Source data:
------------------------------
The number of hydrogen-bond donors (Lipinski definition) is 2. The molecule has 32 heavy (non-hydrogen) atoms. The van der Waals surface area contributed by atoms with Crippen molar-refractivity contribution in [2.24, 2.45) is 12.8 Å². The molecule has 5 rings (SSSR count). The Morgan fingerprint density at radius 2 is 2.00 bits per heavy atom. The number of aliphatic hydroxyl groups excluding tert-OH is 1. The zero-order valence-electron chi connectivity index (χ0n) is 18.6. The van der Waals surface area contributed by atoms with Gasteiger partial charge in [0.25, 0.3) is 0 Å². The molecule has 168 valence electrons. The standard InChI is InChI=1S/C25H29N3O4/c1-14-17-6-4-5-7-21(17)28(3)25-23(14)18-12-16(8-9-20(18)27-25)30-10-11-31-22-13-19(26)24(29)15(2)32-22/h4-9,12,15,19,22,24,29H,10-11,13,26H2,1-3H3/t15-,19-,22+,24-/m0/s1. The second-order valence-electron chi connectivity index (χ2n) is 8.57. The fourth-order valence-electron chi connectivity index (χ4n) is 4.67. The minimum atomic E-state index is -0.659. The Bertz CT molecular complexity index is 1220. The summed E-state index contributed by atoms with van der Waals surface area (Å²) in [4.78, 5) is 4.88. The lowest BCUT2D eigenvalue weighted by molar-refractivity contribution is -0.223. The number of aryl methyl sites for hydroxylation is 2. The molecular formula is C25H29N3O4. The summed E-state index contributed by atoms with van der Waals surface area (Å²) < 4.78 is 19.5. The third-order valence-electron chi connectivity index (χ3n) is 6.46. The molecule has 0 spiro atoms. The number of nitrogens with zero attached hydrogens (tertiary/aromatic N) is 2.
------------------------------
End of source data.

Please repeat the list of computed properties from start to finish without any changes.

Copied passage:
The number of hydrogen-bond donors (Lipinski definition) is 2. The molecule has 32 heavy (non-hydrogen) atoms. The van der Waals surface area contributed by atoms with Crippen molar-refractivity contribution in [2.24, 2.45) is 12.8 Å². The molecule has 5 rings (SSSR count). The Morgan fingerprint density at radius 2 is 2.00 bits per heavy atom. The number of aliphatic hydroxyl groups excluding tert-OH is 1. The zero-order valence-electron chi connectivity index (χ0n) is 18.6. The van der Waals surface area contributed by atoms with Gasteiger partial charge in [0.25, 0.3) is 0 Å². The molecule has 168 valence electrons. The standard InChI is InChI=1S/C25H29N3O4/c1-14-17-6-4-5-7-21(17)28(3)25-23(14)18-12-16(8-9-20(18)27-25)30-10-11-31-22-13-19(26)24(29)15(2)32-22/h4-9,12,15,19,22,24,29H,10-11,13,26H2,1-3H3/t15-,19-,22+,24-/m0/s1. The second-order valence-electron chi connectivity index (χ2n) is 8.57. The fourth-order valence-electron chi connectivity index (χ4n) is 4.67. The minimum atomic E-state index is -0.659. The Bertz CT molecular complexity index is 1220. The summed E-state index contributed by atoms with van der Waals surface area (Å²) in [4.78, 5) is 4.88. The lowest BCUT2D eigenvalue weighted by molar-refractivity contribution is -0.223. The number of aryl methyl sites for hydroxylation is 2. The molecular formula is C25H29N3O4. The summed E-state index contributed by atoms with van der Waals surface area (Å²) < 4.78 is 19.5. The third-order valence-electron chi connectivity index (χ3n) is 6.46. The molecule has 0 spiro atoms. The number of nitrogens with zero attached hydrogens (tertiary/aromatic N) is 2.